An MBA degree at the top business school in the world could be called a “golden business passport,” a ticket to a supreme job in the top organization of choice. Then again, at Wharton, MBA students learn a good deal too, accumulating knowledge and experience that help them succeed in their future professions (and warrant the big responsibilities).
Company president, author, consultant and speaker David Shedd, WG’90, tried to narrow down all that he learned at Wharton into a list of five top business fundamentals, which is now being featured on the Business Insider War Room. Shedd says that these five fundamentals have proved to be most valuable to him in the business world. They are:
1. Finance and Accounting. Creating cash flow, and being able to account for it, is a finance fundamental that “constantly gets forgotten or obscured in the day-to-day business,” Shedd says.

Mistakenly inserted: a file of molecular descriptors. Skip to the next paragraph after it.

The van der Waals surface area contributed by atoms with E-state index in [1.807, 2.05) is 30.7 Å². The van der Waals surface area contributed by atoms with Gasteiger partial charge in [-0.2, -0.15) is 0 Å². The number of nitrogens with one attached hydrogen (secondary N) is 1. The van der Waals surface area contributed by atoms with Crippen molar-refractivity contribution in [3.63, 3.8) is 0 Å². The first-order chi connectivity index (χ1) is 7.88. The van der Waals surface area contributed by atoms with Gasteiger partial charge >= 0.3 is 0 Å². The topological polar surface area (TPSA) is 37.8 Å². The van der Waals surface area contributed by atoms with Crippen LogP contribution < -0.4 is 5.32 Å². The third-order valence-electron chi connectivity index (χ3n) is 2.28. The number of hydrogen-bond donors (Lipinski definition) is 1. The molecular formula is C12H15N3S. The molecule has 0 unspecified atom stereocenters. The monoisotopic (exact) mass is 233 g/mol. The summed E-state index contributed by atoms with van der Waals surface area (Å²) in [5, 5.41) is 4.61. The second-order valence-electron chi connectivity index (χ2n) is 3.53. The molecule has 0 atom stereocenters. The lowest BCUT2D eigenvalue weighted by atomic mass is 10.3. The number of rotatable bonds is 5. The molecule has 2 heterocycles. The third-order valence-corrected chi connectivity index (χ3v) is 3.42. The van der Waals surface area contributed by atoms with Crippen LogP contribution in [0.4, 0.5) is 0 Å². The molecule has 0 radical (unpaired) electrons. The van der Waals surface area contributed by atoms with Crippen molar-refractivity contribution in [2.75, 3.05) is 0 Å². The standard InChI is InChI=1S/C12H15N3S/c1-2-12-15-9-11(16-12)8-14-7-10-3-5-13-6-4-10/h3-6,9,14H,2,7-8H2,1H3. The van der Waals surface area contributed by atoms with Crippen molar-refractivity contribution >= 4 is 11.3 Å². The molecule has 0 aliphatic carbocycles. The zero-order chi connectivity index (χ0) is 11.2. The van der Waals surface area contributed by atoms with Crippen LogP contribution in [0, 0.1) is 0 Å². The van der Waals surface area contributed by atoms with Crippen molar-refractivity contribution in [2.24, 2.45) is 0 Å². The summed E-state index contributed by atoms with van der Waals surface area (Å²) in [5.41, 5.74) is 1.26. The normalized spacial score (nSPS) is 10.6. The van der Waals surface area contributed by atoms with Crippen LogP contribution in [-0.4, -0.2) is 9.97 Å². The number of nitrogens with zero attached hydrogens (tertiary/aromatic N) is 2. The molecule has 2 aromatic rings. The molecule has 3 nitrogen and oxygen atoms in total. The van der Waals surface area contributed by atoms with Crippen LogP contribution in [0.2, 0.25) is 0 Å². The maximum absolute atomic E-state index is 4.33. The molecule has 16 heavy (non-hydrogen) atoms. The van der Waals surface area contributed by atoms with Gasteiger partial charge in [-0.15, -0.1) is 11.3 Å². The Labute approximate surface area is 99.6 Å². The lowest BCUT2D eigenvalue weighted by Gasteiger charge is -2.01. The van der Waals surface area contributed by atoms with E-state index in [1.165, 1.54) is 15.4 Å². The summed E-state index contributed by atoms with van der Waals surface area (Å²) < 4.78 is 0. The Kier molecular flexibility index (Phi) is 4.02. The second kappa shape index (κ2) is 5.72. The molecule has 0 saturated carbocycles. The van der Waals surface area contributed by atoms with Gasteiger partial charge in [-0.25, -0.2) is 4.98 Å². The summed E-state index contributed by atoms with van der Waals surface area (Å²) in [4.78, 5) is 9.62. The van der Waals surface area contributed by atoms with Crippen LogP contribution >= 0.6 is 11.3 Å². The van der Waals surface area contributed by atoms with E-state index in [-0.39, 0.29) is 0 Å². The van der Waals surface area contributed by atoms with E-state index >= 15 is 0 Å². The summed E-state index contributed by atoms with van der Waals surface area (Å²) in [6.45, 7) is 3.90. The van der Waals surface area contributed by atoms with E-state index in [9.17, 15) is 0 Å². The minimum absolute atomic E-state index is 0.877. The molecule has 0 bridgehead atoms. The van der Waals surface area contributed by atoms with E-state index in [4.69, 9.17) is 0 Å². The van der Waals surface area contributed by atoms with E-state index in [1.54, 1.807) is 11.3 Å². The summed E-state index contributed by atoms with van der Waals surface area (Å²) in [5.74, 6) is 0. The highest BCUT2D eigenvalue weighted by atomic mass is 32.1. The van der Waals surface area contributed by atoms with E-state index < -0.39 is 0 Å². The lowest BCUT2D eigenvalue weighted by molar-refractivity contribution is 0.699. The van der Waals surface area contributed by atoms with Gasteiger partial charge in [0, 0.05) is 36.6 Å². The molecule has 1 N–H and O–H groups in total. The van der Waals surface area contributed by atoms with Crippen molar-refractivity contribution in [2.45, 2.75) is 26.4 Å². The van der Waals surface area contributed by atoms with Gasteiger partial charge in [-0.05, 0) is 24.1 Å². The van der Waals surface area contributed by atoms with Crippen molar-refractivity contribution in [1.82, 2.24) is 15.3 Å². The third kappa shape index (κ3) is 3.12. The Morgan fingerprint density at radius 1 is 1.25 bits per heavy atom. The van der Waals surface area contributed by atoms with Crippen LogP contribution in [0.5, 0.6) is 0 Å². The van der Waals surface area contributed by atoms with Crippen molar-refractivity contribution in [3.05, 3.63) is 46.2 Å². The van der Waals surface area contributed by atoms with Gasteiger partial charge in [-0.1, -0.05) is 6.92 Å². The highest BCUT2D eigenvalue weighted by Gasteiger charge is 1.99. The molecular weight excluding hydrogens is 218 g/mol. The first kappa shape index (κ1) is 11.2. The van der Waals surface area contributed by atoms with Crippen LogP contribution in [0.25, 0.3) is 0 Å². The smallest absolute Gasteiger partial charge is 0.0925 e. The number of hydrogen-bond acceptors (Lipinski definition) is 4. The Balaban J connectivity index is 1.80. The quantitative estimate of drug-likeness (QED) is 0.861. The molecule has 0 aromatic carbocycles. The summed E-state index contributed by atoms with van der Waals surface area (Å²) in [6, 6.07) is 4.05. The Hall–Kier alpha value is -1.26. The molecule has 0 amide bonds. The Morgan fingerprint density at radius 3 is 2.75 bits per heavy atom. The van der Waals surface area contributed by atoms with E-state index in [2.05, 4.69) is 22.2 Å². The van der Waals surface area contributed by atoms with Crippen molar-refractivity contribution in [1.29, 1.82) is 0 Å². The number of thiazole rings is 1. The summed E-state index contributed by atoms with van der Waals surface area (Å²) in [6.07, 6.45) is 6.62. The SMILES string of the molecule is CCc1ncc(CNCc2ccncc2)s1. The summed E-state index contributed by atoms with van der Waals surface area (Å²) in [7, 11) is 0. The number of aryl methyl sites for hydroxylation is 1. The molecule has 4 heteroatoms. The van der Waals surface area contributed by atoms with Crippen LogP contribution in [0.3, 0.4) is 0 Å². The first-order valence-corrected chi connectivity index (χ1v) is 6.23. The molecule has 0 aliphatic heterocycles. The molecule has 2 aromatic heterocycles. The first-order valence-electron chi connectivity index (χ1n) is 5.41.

2. Marketing. Be able to look objectively at your product or service and determine its value and utility to your customers. In discussing the ability to look through the customers’ eyes, Shedd recounts a problem that Peter Fader, the Frances and Pei-Yuan Chia Professor, professor of marketing and co-director of the Wharton Customer Analytics Initiative, gave to him and his classmates weeks into their first year at Wharton.
3. Strategic Planning. Be in the right market at the right time. Enough said.
4. Leadership. Personal attributes will only take a business leader so far. To succeed, you must also have the ability to bring together and lead a diverse and talented team. Business school, Shedd says, is all about “teamwork, team activities and team building.”
5. International Business. One of the Three Pillars of Wharton is Global Presence. Shedd translates this lesson into understanding the cultures of the partners, suppliers and consumers that you do business with around the world.
In bringing up this article, we’re more interested in also hearing what you, our valued Wharton Blog Network readers, believe to be the top five business fundamentals taught and learned at Wharton. Do you agree with Shedd, or would you add to or subtract from his list? Comment here and join the conversation.